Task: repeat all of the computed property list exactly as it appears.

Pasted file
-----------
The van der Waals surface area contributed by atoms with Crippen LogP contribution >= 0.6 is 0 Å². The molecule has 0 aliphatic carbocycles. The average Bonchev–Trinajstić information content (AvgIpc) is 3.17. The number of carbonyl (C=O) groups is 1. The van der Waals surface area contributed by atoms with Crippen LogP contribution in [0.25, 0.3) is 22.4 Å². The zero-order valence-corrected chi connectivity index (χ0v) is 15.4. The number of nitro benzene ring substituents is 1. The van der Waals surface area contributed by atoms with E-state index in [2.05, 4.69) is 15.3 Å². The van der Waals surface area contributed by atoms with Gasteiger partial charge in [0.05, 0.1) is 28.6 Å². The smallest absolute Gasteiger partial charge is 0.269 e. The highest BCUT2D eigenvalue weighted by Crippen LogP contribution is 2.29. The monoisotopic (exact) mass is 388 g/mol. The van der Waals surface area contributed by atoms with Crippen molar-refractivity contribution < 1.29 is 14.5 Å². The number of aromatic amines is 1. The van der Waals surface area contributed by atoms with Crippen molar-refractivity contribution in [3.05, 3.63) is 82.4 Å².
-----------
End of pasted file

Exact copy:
The van der Waals surface area contributed by atoms with Crippen LogP contribution >= 0.6 is 0 Å². The molecule has 0 aliphatic carbocycles. The average Bonchev–Trinajstić information content (AvgIpc) is 3.17. The number of carbonyl (C=O) groups is 1. The van der Waals surface area contributed by atoms with Crippen LogP contribution in [0.25, 0.3) is 22.4 Å². The zero-order valence-corrected chi connectivity index (χ0v) is 15.4. The number of nitro benzene ring substituents is 1. The van der Waals surface area contributed by atoms with E-state index in [2.05, 4.69) is 15.3 Å². The van der Waals surface area contributed by atoms with Gasteiger partial charge in [0.05, 0.1) is 28.6 Å². The smallest absolute Gasteiger partial charge is 0.269 e. The highest BCUT2D eigenvalue weighted by Crippen LogP contribution is 2.29. The monoisotopic (exact) mass is 388 g/mol. The van der Waals surface area contributed by atoms with Crippen molar-refractivity contribution < 1.29 is 14.5 Å². The number of aromatic amines is 1. The van der Waals surface area contributed by atoms with Crippen molar-refractivity contribution in [3.05, 3.63) is 82.4 Å².